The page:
NORTHERN ONTARIO BUSINESS — A town councilor in Fort Frances said the demolition of a biomass boiler at the former Resolute mill shows why more needs to be done To protect government investments in the private sector.
According to Douglas Judson, the Town of Fort Frances has issued a demolition permit for the steam-powered 54-megawatt co-generation facility that Resolute completed in 2009.
Ontario contributed almost $23 million to the $90-million project.
In 2014, after Resolute announced the mill’s closure, the province sent the company a letter stating it had violated a condition of the grant that required the mill to operate.
The government initially said the money had to be repaid.
Three years later, however, the parties signed a Settlement and Release Agreement in which then-Premier Kathleen Wynne’s government acknowledged Resolute’s efforts to find a buyer for the mill, the millions of dollars it had spent on maintenance during the closure, and the investments it had made in its mills at Thunder Bay, Atikokan, and Ignace.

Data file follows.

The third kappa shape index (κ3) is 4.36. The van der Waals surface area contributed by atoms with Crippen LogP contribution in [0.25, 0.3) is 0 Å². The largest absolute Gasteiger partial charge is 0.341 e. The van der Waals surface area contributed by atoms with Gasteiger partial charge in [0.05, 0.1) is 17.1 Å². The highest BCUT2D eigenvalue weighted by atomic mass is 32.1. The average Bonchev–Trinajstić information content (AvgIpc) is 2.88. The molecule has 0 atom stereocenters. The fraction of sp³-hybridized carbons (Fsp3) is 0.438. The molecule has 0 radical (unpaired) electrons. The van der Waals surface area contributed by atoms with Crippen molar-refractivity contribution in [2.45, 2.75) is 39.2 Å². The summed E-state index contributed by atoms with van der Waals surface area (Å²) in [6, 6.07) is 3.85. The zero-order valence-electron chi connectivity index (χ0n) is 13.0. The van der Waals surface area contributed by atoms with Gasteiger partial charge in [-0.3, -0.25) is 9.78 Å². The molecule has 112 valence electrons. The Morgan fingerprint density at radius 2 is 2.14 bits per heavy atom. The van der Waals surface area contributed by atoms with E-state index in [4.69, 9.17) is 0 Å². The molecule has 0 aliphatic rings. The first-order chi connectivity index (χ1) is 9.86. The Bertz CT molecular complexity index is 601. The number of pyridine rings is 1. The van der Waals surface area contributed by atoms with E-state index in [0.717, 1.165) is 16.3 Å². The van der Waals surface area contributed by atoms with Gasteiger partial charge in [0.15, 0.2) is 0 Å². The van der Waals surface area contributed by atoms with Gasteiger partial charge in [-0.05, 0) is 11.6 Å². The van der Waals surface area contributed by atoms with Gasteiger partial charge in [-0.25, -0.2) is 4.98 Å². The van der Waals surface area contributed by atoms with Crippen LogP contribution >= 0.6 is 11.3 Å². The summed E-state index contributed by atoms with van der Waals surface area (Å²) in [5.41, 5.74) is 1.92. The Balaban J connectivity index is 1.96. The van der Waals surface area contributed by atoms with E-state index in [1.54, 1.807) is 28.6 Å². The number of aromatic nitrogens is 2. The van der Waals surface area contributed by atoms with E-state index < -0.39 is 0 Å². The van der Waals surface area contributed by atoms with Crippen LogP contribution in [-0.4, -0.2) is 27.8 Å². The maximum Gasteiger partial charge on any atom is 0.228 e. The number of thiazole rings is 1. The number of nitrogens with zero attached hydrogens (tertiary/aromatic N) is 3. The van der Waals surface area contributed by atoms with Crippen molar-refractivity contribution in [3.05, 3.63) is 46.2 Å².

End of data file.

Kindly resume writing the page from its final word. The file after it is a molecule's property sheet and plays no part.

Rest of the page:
Riversedge Developments purchased the mill assets in 2019 and began a staged demolition in 2020.
Judson said the mill’s fate was already sealed by restrictive covenants affixed to the land title by Resolute which effectively prevented a new owner from operating it as a mill.
“The biomass facility represents one of the single largest industrial investments in the Rainy River district, and it was made possible through taxpayer money. Less than 12 years later, it is being sold for scrap,” he said in a statement.
“Where the availability of public forest resources is at stake…policies should ensure that economic handouts are tied to licensing measures and concessions to ensure the long-term public benefit of this public resource and financial commitments,” Judson added.
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